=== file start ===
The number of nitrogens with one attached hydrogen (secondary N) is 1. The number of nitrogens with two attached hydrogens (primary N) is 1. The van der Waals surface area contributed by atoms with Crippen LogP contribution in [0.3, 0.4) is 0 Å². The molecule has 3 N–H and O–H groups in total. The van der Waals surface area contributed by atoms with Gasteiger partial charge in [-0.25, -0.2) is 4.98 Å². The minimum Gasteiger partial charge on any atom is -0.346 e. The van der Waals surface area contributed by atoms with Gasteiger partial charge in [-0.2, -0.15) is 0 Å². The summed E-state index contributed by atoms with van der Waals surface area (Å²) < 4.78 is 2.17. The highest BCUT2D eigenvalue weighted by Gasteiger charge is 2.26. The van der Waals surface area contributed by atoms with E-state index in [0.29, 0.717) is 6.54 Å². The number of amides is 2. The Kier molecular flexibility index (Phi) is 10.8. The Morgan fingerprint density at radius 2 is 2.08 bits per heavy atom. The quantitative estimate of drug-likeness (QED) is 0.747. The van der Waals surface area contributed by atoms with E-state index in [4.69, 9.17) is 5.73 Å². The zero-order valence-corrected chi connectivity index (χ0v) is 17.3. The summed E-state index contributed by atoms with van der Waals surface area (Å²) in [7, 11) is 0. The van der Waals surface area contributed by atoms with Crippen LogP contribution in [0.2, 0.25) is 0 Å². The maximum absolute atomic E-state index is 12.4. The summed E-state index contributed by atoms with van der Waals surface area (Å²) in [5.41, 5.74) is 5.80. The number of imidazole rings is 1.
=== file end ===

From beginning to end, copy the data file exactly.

The number of nitrogens with one attached hydrogen (secondary N) is 1. The number of nitrogens with two attached hydrogens (primary N) is 1. The van der Waals surface area contributed by atoms with Crippen LogP contribution in [0.3, 0.4) is 0 Å². The molecule has 3 N–H and O–H groups in total. The van der Waals surface area contributed by atoms with Gasteiger partial charge in [-0.25, -0.2) is 4.98 Å². The minimum Gasteiger partial charge on any atom is -0.346 e. The van der Waals surface area contributed by atoms with Gasteiger partial charge in [-0.2, -0.15) is 0 Å². The summed E-state index contributed by atoms with van der Waals surface area (Å²) < 4.78 is 2.17. The highest BCUT2D eigenvalue weighted by Gasteiger charge is 2.26. The van der Waals surface area contributed by atoms with E-state index in [0.29, 0.717) is 6.54 Å². The number of amides is 2. The Kier molecular flexibility index (Phi) is 10.8. The Morgan fingerprint density at radius 2 is 2.08 bits per heavy atom. The quantitative estimate of drug-likeness (QED) is 0.747. The van der Waals surface area contributed by atoms with E-state index in [4.69, 9.17) is 5.73 Å². The zero-order valence-corrected chi connectivity index (χ0v) is 17.3. The summed E-state index contributed by atoms with van der Waals surface area (Å²) in [7, 11) is 0. The van der Waals surface area contributed by atoms with Crippen LogP contribution in [0.2, 0.25) is 0 Å². The maximum absolute atomic E-state index is 12.4. The summed E-state index contributed by atoms with van der Waals surface area (Å²) in [5.41, 5.74) is 5.80. The number of imidazole rings is 1.